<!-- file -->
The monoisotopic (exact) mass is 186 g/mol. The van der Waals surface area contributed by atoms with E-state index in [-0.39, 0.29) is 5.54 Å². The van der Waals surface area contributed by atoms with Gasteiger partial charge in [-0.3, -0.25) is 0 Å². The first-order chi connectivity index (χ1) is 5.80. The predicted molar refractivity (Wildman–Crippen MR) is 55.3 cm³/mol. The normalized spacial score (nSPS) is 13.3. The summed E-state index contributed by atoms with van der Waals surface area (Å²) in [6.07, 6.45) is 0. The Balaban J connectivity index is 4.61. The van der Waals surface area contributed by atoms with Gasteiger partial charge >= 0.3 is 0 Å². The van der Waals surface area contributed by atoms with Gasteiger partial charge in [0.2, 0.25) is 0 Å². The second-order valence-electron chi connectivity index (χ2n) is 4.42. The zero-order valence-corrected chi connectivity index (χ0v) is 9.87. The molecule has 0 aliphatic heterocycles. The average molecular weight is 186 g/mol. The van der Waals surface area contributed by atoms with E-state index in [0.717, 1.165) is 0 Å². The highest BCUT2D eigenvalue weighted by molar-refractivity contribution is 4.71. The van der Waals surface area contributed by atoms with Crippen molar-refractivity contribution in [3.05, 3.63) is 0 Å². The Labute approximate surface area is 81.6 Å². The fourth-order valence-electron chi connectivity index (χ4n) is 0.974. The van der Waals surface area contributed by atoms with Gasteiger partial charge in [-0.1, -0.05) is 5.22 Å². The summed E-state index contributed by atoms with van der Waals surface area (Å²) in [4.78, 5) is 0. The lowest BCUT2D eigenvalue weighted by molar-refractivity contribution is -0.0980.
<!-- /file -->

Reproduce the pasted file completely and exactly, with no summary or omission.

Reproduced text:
The monoisotopic (exact) mass is 186 g/mol. The van der Waals surface area contributed by atoms with E-state index in [-0.39, 0.29) is 5.54 Å². The van der Waals surface area contributed by atoms with Gasteiger partial charge in [-0.3, -0.25) is 0 Å². The first-order chi connectivity index (χ1) is 5.80. The predicted molar refractivity (Wildman–Crippen MR) is 55.3 cm³/mol. The normalized spacial score (nSPS) is 13.3. The summed E-state index contributed by atoms with van der Waals surface area (Å²) in [6.07, 6.45) is 0. The Balaban J connectivity index is 4.61. The van der Waals surface area contributed by atoms with Gasteiger partial charge >= 0.3 is 0 Å². The van der Waals surface area contributed by atoms with Gasteiger partial charge in [0.2, 0.25) is 0 Å². The second-order valence-electron chi connectivity index (χ2n) is 4.42. The zero-order valence-corrected chi connectivity index (χ0v) is 9.87. The molecule has 0 aliphatic heterocycles. The average molecular weight is 186 g/mol. The van der Waals surface area contributed by atoms with E-state index in [0.717, 1.165) is 0 Å². The highest BCUT2D eigenvalue weighted by molar-refractivity contribution is 4.71. The van der Waals surface area contributed by atoms with Crippen molar-refractivity contribution in [3.05, 3.63) is 0 Å². The Labute approximate surface area is 81.6 Å². The fourth-order valence-electron chi connectivity index (χ4n) is 0.974. The van der Waals surface area contributed by atoms with Gasteiger partial charge in [-0.1, -0.05) is 5.22 Å². The summed E-state index contributed by atoms with van der Waals surface area (Å²) in [4.78, 5) is 0. The lowest BCUT2D eigenvalue weighted by molar-refractivity contribution is -0.0980.